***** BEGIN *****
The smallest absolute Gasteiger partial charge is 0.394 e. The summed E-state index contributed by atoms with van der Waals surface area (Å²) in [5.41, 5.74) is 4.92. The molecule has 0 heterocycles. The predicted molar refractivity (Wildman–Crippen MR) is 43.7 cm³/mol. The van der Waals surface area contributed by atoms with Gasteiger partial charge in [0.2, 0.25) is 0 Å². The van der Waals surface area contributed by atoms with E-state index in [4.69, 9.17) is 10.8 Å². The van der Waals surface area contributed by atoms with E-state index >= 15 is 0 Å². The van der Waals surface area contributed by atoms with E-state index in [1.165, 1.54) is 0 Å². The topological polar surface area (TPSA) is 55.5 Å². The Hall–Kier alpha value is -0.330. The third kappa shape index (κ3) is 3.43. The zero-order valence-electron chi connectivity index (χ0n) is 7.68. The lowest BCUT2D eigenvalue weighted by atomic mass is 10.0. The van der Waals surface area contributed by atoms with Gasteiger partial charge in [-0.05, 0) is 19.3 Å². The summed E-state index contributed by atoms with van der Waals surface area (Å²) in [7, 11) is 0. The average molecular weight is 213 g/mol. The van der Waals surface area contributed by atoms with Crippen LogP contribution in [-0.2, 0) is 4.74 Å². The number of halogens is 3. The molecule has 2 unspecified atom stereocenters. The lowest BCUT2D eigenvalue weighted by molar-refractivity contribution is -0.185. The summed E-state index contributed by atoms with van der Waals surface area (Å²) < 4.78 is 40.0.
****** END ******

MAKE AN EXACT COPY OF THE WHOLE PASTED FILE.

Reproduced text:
The smallest absolute Gasteiger partial charge is 0.394 e. The summed E-state index contributed by atoms with van der Waals surface area (Å²) in [5.41, 5.74) is 4.92. The molecule has 0 heterocycles. The predicted molar refractivity (Wildman–Crippen MR) is 43.7 cm³/mol. The van der Waals surface area contributed by atoms with Gasteiger partial charge in [0.2, 0.25) is 0 Å². The van der Waals surface area contributed by atoms with E-state index in [4.69, 9.17) is 10.8 Å². The van der Waals surface area contributed by atoms with E-state index >= 15 is 0 Å². The van der Waals surface area contributed by atoms with E-state index in [1.165, 1.54) is 0 Å². The topological polar surface area (TPSA) is 55.5 Å². The Hall–Kier alpha value is -0.330. The third kappa shape index (κ3) is 3.43. The zero-order valence-electron chi connectivity index (χ0n) is 7.68. The lowest BCUT2D eigenvalue weighted by atomic mass is 10.0. The van der Waals surface area contributed by atoms with Gasteiger partial charge in [-0.05, 0) is 19.3 Å². The summed E-state index contributed by atoms with van der Waals surface area (Å²) in [7, 11) is 0. The average molecular weight is 213 g/mol. The van der Waals surface area contributed by atoms with Crippen LogP contribution in [-0.2, 0) is 4.74 Å². The number of halogens is 3. The molecule has 2 unspecified atom stereocenters. The lowest BCUT2D eigenvalue weighted by molar-refractivity contribution is -0.185. The summed E-state index contributed by atoms with van der Waals surface area (Å²) < 4.78 is 40.0.